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The agreement between Collin Sexton and Cleveland remains distant

Collin Sexton hoped that this summer would be the signing of his first big contract. After three campaigns in continuous progression, he was facing 2021-22 with the aim of endorsing his status and sealing an advantageous agreement. What the young point guard did not count on is suffering a serious injury (meniscus tear) and seeing how his teammate backcourtDarius Garland, was bursting to become the star of the Cleveland Cavaliers.

So it has happened. It’s the middle of August and the doors have slammed shut for Sexton. Shortly before July 1, the date he became a restricted free agent, there was talk of interest from teams like the Indiana Pacers, Detroit Pistons and San Antonio Spurs. Nothing happened. After July 1, it was the Miami Heat and Utah Jazz who seemed to be following in his footsteps. Once again, water. And so we have fully entered August, with a Sexton that continues to ask, but not receive.

It’s that scenario that keeps Cleveland in a position of strength. Before the market opened, there was already talk of setting the limit at 18 million dollars a year. Now, with the desire not to enter the luxury tax and knowing that no other franchise is betting heavily on the player, they have planted around 13 million dollars (3-season contract for 40 million), far from the 20 annual asked by Rich Paul, Sexton’s agent.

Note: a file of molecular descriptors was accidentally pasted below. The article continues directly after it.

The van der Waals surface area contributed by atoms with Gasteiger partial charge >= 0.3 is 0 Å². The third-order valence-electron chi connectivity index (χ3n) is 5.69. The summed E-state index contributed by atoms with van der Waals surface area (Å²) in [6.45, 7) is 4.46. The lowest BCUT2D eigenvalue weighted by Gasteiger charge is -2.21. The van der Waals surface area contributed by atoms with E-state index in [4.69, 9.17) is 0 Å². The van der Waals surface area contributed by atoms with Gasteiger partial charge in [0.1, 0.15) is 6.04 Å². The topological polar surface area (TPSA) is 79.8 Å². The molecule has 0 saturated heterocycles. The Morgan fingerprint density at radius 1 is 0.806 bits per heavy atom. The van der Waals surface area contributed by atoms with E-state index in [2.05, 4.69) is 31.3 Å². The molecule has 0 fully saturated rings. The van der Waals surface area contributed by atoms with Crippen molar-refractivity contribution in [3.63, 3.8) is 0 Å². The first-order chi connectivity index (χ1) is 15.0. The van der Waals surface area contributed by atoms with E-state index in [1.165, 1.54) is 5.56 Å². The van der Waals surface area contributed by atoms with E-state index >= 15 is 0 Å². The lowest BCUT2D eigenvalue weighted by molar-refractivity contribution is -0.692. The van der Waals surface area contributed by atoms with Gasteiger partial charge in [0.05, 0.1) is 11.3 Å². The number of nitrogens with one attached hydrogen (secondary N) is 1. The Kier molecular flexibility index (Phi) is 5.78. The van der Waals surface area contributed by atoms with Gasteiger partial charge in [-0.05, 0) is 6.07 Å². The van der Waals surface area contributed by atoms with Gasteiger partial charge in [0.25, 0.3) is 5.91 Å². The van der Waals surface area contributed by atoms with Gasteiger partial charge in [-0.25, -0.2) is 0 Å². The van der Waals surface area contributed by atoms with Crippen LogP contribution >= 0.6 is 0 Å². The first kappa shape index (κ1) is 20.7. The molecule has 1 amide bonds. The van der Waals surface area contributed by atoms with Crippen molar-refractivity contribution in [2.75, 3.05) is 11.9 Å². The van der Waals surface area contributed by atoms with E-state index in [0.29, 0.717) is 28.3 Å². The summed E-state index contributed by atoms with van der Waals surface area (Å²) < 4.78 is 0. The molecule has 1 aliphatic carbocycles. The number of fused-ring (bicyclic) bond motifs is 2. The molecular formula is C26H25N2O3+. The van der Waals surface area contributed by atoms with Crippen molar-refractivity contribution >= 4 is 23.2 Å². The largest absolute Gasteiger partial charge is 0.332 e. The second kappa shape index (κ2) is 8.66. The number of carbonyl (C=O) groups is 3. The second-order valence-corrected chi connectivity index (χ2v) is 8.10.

According to Chris Fedor of Cleveland.com, it is this important economic distance that means that we are still not close to reaching an agreement. The negotiations have not broken down and at the end of July there was a meeting between the player’s agent and Koby Altman, the team’s president of basketball operations, but the only thing that came out clear is that neither party is willing to give in for the moment.

In such a situation, there are few ways out. One, the one desired by the team, is for the player to stamp his signature on the offered contract. Another, less advantageous to both in principle, is for Sexton to accept the $7.2 million qualifying offer, which would allow him to become an unrestricted free agent. This route would not bother the organization either, since they do not see it as essential that Sexton continue with them. For the player it would be a risk as well as a bet in itself. He is coming off a nearly blank season and needs to prove that he deserves a big contract. If they don’t, the offers may not even reach what the Cavs are now putting on the table. Yes, Sexton has the most to lose in this story.

(Photograph by Justin Ford/Getty Images)

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